Wednesday, March 26, 2014
Anya's Ghost Mini-Review
by Vera Brosgol
Published: Square Fish First Second
Genre: graphic novel
Source: personal copy
From the back cover "What if your BFF is a ghost?
Of all the things Anya expected to find at the bottom of an old well, a new friend was not one of them. Especially not a new friend who’s been dead for a century. Falling down a well is bad enough, but Anya’s normal life might actually be worse. She’s embarrassed by her family, self-conscious about her body, and she’s pretty much given up on fitting in at school. A new friend—even a dead one—is just what she needs. But Anya's new BFF isn't kidding about the "forever" part...."
Anya is a Russian immigrant who came to America as a small child (for some weird reason some reviewers keep talking about her being a first or second generation America - but unless there was a different version of this story, Anya says quite clearly on page 198 "Oh. I never went to school in Russia. We moved just before I was supposed to start"). This adds an extra layer to teenage years already fraught with body image issues, attempts to fit in and crushes. So, when she falls down a well and meets a ghost, she is understandably freaked out and standoffish at first. But as her new companion starts to prove helpful, a friendship develops.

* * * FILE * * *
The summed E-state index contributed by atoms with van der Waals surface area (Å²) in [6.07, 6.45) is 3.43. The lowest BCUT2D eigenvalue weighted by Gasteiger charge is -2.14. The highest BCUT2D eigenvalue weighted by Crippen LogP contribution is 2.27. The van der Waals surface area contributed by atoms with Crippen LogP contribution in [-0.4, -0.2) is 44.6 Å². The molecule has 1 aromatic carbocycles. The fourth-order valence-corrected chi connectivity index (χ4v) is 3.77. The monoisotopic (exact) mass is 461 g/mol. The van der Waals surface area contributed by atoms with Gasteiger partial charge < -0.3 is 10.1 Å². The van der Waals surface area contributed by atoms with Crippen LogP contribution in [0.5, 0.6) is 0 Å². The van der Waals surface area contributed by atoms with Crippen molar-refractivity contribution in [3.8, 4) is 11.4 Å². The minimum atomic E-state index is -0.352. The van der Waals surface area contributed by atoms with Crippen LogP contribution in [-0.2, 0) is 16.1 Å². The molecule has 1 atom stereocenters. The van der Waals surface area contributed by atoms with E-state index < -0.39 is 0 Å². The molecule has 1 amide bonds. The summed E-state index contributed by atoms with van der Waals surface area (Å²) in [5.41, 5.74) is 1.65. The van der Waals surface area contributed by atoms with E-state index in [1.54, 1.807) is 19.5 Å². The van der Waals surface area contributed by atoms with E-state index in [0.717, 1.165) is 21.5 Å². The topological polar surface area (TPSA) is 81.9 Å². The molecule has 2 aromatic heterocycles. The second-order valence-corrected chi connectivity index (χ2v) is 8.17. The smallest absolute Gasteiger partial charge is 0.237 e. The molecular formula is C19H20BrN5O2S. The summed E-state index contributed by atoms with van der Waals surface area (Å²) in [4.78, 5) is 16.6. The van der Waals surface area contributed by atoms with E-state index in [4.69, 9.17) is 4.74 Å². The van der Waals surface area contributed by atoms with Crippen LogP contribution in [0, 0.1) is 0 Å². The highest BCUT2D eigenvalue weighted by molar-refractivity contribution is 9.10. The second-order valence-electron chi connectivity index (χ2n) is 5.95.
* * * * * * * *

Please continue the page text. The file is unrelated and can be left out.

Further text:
I really like this story - it flowed well, the art is appealing, and the feel was very reminiscent of high school. It also managed to creep me out. I liked how the character of Elizabeth was not simply turned into a mean girl. For a text sparse graphic novel, there is surprising depth to it. It will be a little while before either of my children will be old enough to understand the story, so I will have to wait to see what they think of it.